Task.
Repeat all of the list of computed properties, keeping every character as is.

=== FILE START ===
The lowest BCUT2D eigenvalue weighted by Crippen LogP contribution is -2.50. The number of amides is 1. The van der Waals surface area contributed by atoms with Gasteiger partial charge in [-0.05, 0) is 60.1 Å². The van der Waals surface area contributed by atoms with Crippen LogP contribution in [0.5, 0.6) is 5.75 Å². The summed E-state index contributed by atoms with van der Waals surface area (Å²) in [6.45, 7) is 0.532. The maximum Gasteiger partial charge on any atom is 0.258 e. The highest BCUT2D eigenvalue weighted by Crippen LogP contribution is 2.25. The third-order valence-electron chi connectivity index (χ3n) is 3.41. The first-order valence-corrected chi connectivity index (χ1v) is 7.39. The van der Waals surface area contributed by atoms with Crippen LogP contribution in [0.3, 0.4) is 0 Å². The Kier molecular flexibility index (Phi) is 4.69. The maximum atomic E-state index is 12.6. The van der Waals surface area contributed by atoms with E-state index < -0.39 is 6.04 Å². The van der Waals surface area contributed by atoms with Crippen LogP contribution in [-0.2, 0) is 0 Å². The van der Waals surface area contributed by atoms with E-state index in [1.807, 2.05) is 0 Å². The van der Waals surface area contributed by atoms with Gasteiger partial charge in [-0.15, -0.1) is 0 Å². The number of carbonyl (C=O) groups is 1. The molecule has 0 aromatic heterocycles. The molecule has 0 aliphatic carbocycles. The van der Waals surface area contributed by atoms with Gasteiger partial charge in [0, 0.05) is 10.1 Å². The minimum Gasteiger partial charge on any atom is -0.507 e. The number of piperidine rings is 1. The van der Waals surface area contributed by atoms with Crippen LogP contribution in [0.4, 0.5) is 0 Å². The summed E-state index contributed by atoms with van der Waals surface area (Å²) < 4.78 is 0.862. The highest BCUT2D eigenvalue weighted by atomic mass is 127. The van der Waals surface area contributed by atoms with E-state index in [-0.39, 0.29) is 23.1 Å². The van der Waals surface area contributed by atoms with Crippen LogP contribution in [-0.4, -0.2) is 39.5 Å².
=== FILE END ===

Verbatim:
The lowest BCUT2D eigenvalue weighted by Crippen LogP contribution is -2.50. The number of amides is 1. The van der Waals surface area contributed by atoms with Gasteiger partial charge in [-0.05, 0) is 60.1 Å². The van der Waals surface area contributed by atoms with Crippen LogP contribution in [0.5, 0.6) is 5.75 Å². The summed E-state index contributed by atoms with van der Waals surface area (Å²) in [6.45, 7) is 0.532. The maximum Gasteiger partial charge on any atom is 0.258 e. The highest BCUT2D eigenvalue weighted by Crippen LogP contribution is 2.25. The third-order valence-electron chi connectivity index (χ3n) is 3.41. The first-order valence-corrected chi connectivity index (χ1v) is 7.39. The van der Waals surface area contributed by atoms with Crippen LogP contribution in [0.3, 0.4) is 0 Å². The Kier molecular flexibility index (Phi) is 4.69. The maximum atomic E-state index is 12.6. The van der Waals surface area contributed by atoms with E-state index < -0.39 is 6.04 Å². The van der Waals surface area contributed by atoms with Crippen LogP contribution in [-0.2, 0) is 0 Å². The van der Waals surface area contributed by atoms with E-state index in [1.807, 2.05) is 0 Å². The van der Waals surface area contributed by atoms with Gasteiger partial charge in [-0.15, -0.1) is 0 Å². The number of carbonyl (C=O) groups is 1. The molecule has 0 aromatic heterocycles. The molecule has 0 aliphatic carbocycles. The van der Waals surface area contributed by atoms with Gasteiger partial charge in [0, 0.05) is 10.1 Å². The minimum Gasteiger partial charge on any atom is -0.507 e. The number of piperidine rings is 1. The van der Waals surface area contributed by atoms with Crippen LogP contribution in [0.4, 0.5) is 0 Å². The summed E-state index contributed by atoms with van der Waals surface area (Å²) < 4.78 is 0.862. The highest BCUT2D eigenvalue weighted by atomic mass is 127. The van der Waals surface area contributed by atoms with E-state index in [-0.39, 0.29) is 23.1 Å². The van der Waals surface area contributed by atoms with Crippen LogP contribution in [-0.4, -0.2) is 39.5 Å².